Judy Watson

“In making the work I make I am lifting up my ancestors and their stories and learning more from them every day”

Judy Watson is an Australian artist whose practice is based on her exploration of her matrilineal Waanyi Aboriginal heritage and the experiences of Aboriginal people since British colonisation. Exploring Waanyi culture through the lens of collective memory, she then incorporates these histories into her artworks, often drawing on archival research and documents.

Watson’s work a preponderance of aboriginal blood uses copies of documents from the Queensland State Archives which are then layered with ‘blood-like pools of red paint, symbolising the pain and deaths of Aboriginal people.’ The documents in question are evidence of the discrimination Aboriginal Australians faced, including voting rights.’Full blooded’ Aboriginal people were not allowed to vote but ‘half caste’ Aboriginal people were. The artwork highlights the awful treatment of Aboriginal peoples in Queensland as a reflection of the ongoing effects of British colonisation.

This artwork will be part of A Year in Art: Australia 1992, a free exhibition at Tate Modern. The exhibition brings together a selection of over 25 works, many on show for the first time in the UK. The exhibition explores how artists have acknowledged the continuing relationship Aboriginal and Torres Strait Islander peoples have with their lands, as well as the ongoing impact of colonisation and the complexities of representation in Australian society today. The exhibition is available to view from June 8th 2021 until Spring 2022.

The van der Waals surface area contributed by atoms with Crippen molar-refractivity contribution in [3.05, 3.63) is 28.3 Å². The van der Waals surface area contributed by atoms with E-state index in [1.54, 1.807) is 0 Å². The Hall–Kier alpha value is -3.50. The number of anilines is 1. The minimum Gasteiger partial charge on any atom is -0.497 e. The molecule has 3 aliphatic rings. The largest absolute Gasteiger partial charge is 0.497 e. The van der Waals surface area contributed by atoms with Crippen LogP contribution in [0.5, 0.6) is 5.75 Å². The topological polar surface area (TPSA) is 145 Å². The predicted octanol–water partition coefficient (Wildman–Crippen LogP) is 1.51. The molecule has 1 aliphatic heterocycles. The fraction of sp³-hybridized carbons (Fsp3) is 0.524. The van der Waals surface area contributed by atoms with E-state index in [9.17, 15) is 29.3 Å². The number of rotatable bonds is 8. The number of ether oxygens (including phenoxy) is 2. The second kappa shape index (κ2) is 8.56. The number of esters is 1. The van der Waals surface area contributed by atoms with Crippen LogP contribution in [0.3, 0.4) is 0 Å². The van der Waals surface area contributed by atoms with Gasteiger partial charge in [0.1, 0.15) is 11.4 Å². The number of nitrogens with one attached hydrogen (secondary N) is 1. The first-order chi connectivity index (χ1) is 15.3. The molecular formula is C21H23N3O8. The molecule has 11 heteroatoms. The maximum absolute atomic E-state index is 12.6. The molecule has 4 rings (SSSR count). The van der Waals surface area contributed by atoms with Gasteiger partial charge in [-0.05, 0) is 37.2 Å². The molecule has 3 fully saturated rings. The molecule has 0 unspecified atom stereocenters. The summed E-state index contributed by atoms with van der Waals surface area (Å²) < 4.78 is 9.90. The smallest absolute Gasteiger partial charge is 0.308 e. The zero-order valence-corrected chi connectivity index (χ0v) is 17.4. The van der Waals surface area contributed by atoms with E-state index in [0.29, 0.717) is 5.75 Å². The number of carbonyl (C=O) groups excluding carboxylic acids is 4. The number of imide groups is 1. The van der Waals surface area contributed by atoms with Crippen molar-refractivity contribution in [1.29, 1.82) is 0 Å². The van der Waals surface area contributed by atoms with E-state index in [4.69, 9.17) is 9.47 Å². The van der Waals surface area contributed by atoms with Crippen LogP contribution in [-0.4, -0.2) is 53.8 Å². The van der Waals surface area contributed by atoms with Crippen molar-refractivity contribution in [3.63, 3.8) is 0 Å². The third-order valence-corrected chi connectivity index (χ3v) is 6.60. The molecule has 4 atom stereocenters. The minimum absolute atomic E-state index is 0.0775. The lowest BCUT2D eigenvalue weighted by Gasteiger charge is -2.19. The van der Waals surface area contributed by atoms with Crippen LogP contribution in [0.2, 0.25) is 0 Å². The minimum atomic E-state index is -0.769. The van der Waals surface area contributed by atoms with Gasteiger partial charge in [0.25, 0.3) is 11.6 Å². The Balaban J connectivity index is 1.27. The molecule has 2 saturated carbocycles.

When it comes to ideas of social change you have described your work as subtlety discreet with a strong message that insinuates itself into the viewer’s consciousness, do you think that aesthetically pleasing and subtle artworks can be used as an effective form of activism?

Yes, I think the power of aesthetics and subtlety can embed themselves into people’s memory and slowly leak their contents into their consciousness before they can put up resistance. Sound and smell can be a strong activation as well.

Do you think this exhibition, and your artwork specifically, will make British people more aware of the issues of British colonialism and how that affected/affects Aboriginal and Torres Strait Islanders? 

Yes, if people look into the work, they will get a sense of the oppression of Aboriginal people under the ‘Act’.

You talk about collaborating with family members on your artworks. Did they have any specific input/influence on a preponderance of aboriginal blood, and if so in what way?